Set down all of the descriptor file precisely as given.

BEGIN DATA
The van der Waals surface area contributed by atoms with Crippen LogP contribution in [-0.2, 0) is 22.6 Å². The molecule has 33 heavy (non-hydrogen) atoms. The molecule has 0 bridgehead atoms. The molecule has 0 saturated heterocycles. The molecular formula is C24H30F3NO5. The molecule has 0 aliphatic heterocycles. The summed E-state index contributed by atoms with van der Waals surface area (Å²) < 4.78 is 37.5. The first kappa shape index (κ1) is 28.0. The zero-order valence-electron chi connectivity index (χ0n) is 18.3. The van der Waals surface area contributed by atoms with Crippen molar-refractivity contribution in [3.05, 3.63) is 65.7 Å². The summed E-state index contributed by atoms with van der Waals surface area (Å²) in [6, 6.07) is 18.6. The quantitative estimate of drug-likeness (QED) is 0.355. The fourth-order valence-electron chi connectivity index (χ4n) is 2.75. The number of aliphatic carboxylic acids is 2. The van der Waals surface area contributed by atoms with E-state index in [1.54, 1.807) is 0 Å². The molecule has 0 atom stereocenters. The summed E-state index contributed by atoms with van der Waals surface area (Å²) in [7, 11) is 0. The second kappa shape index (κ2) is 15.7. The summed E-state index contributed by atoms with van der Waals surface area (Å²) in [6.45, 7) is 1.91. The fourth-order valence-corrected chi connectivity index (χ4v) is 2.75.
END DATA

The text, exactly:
The van der Waals surface area contributed by atoms with Crippen LogP contribution in [-0.2, 0) is 22.6 Å². The molecule has 33 heavy (non-hydrogen) atoms. The molecule has 0 bridgehead atoms. The molecule has 0 saturated heterocycles. The molecular formula is C24H30F3NO5. The molecule has 0 aliphatic heterocycles. The summed E-state index contributed by atoms with van der Waals surface area (Å²) < 4.78 is 37.5. The first kappa shape index (κ1) is 28.0. The zero-order valence-electron chi connectivity index (χ0n) is 18.3. The van der Waals surface area contributed by atoms with Crippen molar-refractivity contribution in [3.05, 3.63) is 65.7 Å². The summed E-state index contributed by atoms with van der Waals surface area (Å²) in [6, 6.07) is 18.6. The quantitative estimate of drug-likeness (QED) is 0.355. The fourth-order valence-electron chi connectivity index (χ4n) is 2.75. The number of aliphatic carboxylic acids is 2. The van der Waals surface area contributed by atoms with E-state index in [1.54, 1.807) is 0 Å². The molecule has 0 atom stereocenters. The summed E-state index contributed by atoms with van der Waals surface area (Å²) in [7, 11) is 0. The second kappa shape index (κ2) is 15.7. The summed E-state index contributed by atoms with van der Waals surface area (Å²) in [6.45, 7) is 1.91. The fourth-order valence-corrected chi connectivity index (χ4v) is 2.75.